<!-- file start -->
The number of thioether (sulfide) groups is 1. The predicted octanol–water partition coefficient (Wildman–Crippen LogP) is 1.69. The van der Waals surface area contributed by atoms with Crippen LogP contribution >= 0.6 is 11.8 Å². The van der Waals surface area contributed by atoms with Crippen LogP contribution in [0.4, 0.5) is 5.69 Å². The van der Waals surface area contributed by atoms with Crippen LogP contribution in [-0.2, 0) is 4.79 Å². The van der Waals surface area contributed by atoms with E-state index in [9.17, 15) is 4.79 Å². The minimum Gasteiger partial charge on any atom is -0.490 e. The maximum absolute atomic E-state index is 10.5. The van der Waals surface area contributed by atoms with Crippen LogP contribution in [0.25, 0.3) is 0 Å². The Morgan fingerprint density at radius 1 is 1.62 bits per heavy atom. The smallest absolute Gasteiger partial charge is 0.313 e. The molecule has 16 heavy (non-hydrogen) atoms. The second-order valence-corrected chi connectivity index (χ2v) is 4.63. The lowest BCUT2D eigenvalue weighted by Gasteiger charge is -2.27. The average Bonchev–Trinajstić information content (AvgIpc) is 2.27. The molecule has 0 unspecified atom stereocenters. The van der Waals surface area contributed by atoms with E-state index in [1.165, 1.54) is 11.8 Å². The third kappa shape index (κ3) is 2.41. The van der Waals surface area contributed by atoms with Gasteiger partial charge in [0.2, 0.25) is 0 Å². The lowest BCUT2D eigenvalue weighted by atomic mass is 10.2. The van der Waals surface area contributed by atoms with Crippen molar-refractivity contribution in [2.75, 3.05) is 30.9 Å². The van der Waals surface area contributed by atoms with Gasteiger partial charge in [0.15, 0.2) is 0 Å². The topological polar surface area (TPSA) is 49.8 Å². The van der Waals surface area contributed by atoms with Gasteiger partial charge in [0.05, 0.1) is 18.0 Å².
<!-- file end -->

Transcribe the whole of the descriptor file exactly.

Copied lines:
The number of thioether (sulfide) groups is 1. The predicted octanol–water partition coefficient (Wildman–Crippen LogP) is 1.69. The van der Waals surface area contributed by atoms with Crippen LogP contribution >= 0.6 is 11.8 Å². The van der Waals surface area contributed by atoms with Crippen LogP contribution in [0.4, 0.5) is 5.69 Å². The van der Waals surface area contributed by atoms with Crippen LogP contribution in [-0.2, 0) is 4.79 Å². The van der Waals surface area contributed by atoms with E-state index in [9.17, 15) is 4.79 Å². The minimum Gasteiger partial charge on any atom is -0.490 e. The maximum absolute atomic E-state index is 10.5. The van der Waals surface area contributed by atoms with Crippen LogP contribution in [0.25, 0.3) is 0 Å². The Morgan fingerprint density at radius 1 is 1.62 bits per heavy atom. The smallest absolute Gasteiger partial charge is 0.313 e. The molecule has 16 heavy (non-hydrogen) atoms. The second-order valence-corrected chi connectivity index (χ2v) is 4.63. The lowest BCUT2D eigenvalue weighted by Gasteiger charge is -2.27. The average Bonchev–Trinajstić information content (AvgIpc) is 2.27. The molecule has 0 unspecified atom stereocenters. The van der Waals surface area contributed by atoms with E-state index in [1.165, 1.54) is 11.8 Å². The third kappa shape index (κ3) is 2.41. The van der Waals surface area contributed by atoms with Gasteiger partial charge in [0.2, 0.25) is 0 Å². The lowest BCUT2D eigenvalue weighted by atomic mass is 10.2. The van der Waals surface area contributed by atoms with Crippen molar-refractivity contribution in [2.75, 3.05) is 30.9 Å². The van der Waals surface area contributed by atoms with Gasteiger partial charge in [0.15, 0.2) is 0 Å². The topological polar surface area (TPSA) is 49.8 Å². The van der Waals surface area contributed by atoms with Gasteiger partial charge in [0.05, 0.1) is 18.0 Å².